George’s research training continued with work in thyroid hormone and the sympathetic nervous system in a 1-year fellowship in London, U.K., with Dr. Rosalind V. Pitt-Rivers, the discoverer of T3 (triiodothyronine). A second postdoctoral fellowship in thyroid research followed with Dr. Edwin Bennett Astwood at the New England Medical Center in Boston, MA. It was Astwood who fatefully set George on his quest to understand the biologic underpinnings of obesity. As George described, the time with Astwood was when his “directional sails were set and obesity was the compass heading.”
The First 25 Scholarly Years (1964–1989)
George began an academic career as an assistant professor of medicine at Tufts University School of Medicine and as assistant physician at New England Medical Center Hospitals in Boston. The Zucker fatty rat had just been identified in 1963, and Astwood had the only other stock other than the ones in the Zucker laboratory. In addition to his thyroid studies, George began his initial experimental work in obesity by comparing these animals with other models of obesity, including animals with hypothalamic injury and animals with a form of obesity experimentally induced by the feeding of a very high-fat diet. One of the defining aspects of his approach to research has been to proceed simultaneously on both basic and clinical research fronts. So, in many ways he did “translational” research before it became fashionable! For his clinical work in this period, he studied patients who became obese due to hypothalamic disease (4) and patients who became obese because of the inheritance of the Prader-Willi syndrome (5).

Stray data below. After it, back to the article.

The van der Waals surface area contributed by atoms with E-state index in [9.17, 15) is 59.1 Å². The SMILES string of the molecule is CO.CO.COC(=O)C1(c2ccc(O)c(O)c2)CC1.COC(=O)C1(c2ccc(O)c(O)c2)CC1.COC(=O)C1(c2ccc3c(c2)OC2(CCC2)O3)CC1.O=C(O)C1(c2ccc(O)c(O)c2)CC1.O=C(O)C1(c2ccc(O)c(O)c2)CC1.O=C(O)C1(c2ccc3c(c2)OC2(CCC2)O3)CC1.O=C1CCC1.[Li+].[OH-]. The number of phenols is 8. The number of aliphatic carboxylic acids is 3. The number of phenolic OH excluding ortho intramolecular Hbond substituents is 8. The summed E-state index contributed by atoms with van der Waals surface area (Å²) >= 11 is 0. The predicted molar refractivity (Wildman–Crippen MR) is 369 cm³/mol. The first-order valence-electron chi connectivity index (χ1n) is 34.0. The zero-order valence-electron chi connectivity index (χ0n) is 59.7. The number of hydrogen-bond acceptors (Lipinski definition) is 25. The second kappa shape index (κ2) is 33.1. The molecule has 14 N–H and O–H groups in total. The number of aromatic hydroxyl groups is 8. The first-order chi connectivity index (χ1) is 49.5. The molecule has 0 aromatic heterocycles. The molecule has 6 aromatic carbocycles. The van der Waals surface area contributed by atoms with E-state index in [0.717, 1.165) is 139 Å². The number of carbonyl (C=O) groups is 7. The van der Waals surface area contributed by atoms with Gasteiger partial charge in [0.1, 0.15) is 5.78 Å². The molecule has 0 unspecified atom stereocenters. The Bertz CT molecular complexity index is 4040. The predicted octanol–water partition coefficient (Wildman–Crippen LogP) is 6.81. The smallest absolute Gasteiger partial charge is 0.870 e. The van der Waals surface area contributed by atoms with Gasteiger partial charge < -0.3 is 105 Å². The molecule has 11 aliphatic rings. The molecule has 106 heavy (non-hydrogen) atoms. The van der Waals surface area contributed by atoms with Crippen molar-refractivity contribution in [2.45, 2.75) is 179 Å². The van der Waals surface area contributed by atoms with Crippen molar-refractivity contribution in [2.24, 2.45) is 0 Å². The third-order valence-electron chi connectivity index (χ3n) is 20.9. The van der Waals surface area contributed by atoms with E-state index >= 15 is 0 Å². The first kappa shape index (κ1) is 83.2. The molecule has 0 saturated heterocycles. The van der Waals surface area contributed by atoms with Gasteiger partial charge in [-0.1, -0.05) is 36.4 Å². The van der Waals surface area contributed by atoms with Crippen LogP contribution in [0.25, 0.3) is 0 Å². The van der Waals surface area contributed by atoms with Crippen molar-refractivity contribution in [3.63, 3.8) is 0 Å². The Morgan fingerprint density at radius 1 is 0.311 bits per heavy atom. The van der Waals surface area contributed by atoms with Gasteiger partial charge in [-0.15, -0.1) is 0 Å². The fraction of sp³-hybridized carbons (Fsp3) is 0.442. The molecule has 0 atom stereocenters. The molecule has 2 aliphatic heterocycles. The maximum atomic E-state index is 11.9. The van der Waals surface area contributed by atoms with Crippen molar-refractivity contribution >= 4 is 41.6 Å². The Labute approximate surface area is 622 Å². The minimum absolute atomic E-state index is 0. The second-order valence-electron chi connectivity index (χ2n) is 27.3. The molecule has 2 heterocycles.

In a move to Harbor-UCLA Medical Center in Torrance, CA, George was accompanied by David York, PhD, a postdoctoral fellow who became a long-term collaborator. A major focus there was in studying the hypothalamic obesity syndrome, produced in animals by damaging the ventromedial hypothalamus. The central findings from this period of research were summarized in a highly cited review by Bray and York (6) titled “Hypothalamic and Genetic Obesity in Experimental Animals: An Autonomic and Endocrine Hypothesis.” George’s laboratory was the first to demonstrate that the damage to the ventromedial hypothalamic area of the brain was associated in animals with a reduction in the activity of the sympathetic nervous system (7). This finding was supported by observations from several other laboratories and from additional studies from George’s laboratory on catecholamine turnover and electrical firing of sympathetic nerves. The other component of his basic research effort during this period was the demonstration that all of the experimental models of obesity were dependent on secretion of glucocorticoids from the adrenal gland (8). When the adrenal glands were removed, experimental forms of obesity were blunted or reversed.